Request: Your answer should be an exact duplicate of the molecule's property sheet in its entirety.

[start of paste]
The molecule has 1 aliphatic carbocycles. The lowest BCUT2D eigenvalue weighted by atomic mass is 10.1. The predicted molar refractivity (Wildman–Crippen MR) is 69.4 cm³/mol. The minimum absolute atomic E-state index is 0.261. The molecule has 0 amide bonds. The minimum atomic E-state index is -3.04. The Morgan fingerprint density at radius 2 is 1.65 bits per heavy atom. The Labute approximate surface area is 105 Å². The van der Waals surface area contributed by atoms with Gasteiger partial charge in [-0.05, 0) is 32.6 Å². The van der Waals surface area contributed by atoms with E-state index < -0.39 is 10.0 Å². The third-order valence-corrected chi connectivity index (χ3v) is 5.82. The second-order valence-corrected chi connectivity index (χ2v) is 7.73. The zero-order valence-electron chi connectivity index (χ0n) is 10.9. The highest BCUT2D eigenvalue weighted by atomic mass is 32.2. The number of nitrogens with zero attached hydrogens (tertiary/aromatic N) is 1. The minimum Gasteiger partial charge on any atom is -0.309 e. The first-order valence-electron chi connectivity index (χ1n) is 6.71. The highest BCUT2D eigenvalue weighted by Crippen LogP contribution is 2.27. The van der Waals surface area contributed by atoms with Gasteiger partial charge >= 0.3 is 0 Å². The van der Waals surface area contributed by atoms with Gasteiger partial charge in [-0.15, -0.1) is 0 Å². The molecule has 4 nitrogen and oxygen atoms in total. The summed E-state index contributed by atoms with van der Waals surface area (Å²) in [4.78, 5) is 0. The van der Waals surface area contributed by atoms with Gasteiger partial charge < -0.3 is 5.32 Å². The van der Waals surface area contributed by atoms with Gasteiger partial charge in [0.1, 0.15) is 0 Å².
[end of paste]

The molecule has 1 aliphatic carbocycles. The lowest BCUT2D eigenvalue weighted by atomic mass is 10.1. The predicted molar refractivity (Wildman–Crippen MR) is 69.4 cm³/mol. The minimum absolute atomic E-state index is 0.261. The molecule has 0 amide bonds. The minimum atomic E-state index is -3.04. The Morgan fingerprint density at radius 2 is 1.65 bits per heavy atom. The Labute approximate surface area is 105 Å². The van der Waals surface area contributed by atoms with Gasteiger partial charge in [-0.05, 0) is 32.6 Å². The van der Waals surface area contributed by atoms with E-state index < -0.39 is 10.0 Å². The third-order valence-corrected chi connectivity index (χ3v) is 5.82. The second-order valence-corrected chi connectivity index (χ2v) is 7.73. The zero-order valence-electron chi connectivity index (χ0n) is 10.9. The highest BCUT2D eigenvalue weighted by atomic mass is 32.2. The number of nitrogens with zero attached hydrogens (tertiary/aromatic N) is 1. The minimum Gasteiger partial charge on any atom is -0.309 e. The first-order valence-electron chi connectivity index (χ1n) is 6.71. The highest BCUT2D eigenvalue weighted by Crippen LogP contribution is 2.27. The van der Waals surface area contributed by atoms with Gasteiger partial charge >= 0.3 is 0 Å². The van der Waals surface area contributed by atoms with Gasteiger partial charge in [-0.15, -0.1) is 0 Å². The molecule has 4 nitrogen and oxygen atoms in total. The summed E-state index contributed by atoms with van der Waals surface area (Å²) in [4.78, 5) is 0. The van der Waals surface area contributed by atoms with Gasteiger partial charge < -0.3 is 5.32 Å². The van der Waals surface area contributed by atoms with Gasteiger partial charge in [0.1, 0.15) is 0 Å².